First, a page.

Tampa (Curtis Hixton Hal) : 18 août 1968
Setlist partielle :
- Hey Joe
- Manic Depression
- Wild Thing
ST. PETERSBURG TIMES - by William W. Jablon:
“The Jimi Hendrix Experience, billed as the most progressive rock act in the world, gave a less than sparkling performance before 7,161 young fans... Interviewed before his performance, Hendrix gave the impression of being very weary. Speaking in almost a whisper, he complained of the length of his almost continuous two-year tour.
Jimi: “I’ve had almost no private life at all in the two years we’ve been on tour,’ he said as he slouched in front of his dressing room mirror. ‘We haven’t had a practice session in almost four months,’ he added.
The obvious weariness carried into his performance. As Hendrix ‘experiences’ go, this one was rather tame. The audience greeted him with screams and banners, but this fervor seemed to generally subside.
Hendrix concocted the wild cacophony of sound, blasting and bombastic, for which he is known. He also played his guitar in only the way Hendrix can, from indescribable positions, working the guitar for every note and screech of sound possible. Yet throughout his performance, he never really seemed to excite his audience to the degree he is supposed to be able.
He had said before the show that ‘If the audience really digs us, we’ll play harder, if not, we won’t try as hard.’ In other words, he wouldn’t try to win an audience. He did not work hard Sunday night. Perhaps a malfunctioning amplifier which plagued him throughout his performance did not allow Hendrix to fully concentrate on his music. Only in two songs ‘Hey Joe’ and ‘Manic Depression’ did the audience get anything that resembled the real Jimi Hendrix experience.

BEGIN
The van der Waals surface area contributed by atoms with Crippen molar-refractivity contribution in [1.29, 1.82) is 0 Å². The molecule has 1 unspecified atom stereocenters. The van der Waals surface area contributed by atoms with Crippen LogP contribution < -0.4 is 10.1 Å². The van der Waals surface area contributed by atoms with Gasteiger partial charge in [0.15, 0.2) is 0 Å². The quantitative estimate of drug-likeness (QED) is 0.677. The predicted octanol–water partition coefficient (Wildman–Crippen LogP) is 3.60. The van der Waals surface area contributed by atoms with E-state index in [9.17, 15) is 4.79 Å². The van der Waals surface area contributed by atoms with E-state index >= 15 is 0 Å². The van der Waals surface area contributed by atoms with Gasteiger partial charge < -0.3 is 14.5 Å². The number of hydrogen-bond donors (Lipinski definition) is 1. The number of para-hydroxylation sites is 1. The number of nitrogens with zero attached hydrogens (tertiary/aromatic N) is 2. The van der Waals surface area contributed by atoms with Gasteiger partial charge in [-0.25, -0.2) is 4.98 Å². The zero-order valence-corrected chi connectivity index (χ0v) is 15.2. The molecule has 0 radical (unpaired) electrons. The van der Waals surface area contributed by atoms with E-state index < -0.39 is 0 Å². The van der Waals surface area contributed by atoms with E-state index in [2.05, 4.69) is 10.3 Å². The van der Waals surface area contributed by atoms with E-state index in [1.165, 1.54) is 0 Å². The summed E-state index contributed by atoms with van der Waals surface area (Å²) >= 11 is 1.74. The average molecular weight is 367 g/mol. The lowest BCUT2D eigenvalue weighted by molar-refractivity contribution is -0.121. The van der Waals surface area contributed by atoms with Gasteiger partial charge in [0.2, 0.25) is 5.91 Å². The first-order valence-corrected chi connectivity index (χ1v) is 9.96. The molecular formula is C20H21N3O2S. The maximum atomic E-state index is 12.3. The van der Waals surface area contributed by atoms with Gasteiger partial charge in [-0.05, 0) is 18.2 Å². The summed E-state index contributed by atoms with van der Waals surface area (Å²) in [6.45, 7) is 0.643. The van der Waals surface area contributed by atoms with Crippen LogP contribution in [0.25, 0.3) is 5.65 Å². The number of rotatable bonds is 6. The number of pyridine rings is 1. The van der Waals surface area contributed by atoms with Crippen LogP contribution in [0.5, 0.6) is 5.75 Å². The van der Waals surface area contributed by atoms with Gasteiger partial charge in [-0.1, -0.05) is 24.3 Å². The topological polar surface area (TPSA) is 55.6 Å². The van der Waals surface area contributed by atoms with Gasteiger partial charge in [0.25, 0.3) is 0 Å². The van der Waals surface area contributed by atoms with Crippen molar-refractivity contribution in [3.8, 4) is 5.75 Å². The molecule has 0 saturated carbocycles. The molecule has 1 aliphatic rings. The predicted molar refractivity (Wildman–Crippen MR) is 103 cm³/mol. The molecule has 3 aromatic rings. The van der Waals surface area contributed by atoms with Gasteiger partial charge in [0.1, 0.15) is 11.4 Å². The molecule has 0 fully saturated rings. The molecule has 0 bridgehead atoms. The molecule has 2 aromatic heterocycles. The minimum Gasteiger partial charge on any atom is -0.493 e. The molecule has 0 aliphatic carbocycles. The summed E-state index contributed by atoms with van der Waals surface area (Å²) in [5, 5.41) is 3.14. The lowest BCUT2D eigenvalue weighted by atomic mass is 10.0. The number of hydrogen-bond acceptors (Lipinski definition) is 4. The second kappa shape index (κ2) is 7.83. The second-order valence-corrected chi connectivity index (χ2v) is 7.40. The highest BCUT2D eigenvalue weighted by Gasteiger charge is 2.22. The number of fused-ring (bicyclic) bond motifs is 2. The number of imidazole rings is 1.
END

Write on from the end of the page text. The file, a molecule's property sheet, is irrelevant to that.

The Hendrix experience is supposed to bring an audience to feel the frenzy of the wild electronic sounds that marks his underground beat. It is supposed to bring body and mind to the crescendo of involvement with the ever increasing wild beats of the supercharged electric pulse and throbs of the guitars.
The audience seemed to sense this feeling for those two numbers, but then it was lost. Perhaps that was why the Hendrix part of the show only involved about eight numbers, and why many of the 7,161 were leaving the auditorium during his last number, ‘Wild Thing.’ Both Hendrix and audience were suddenly very weary.”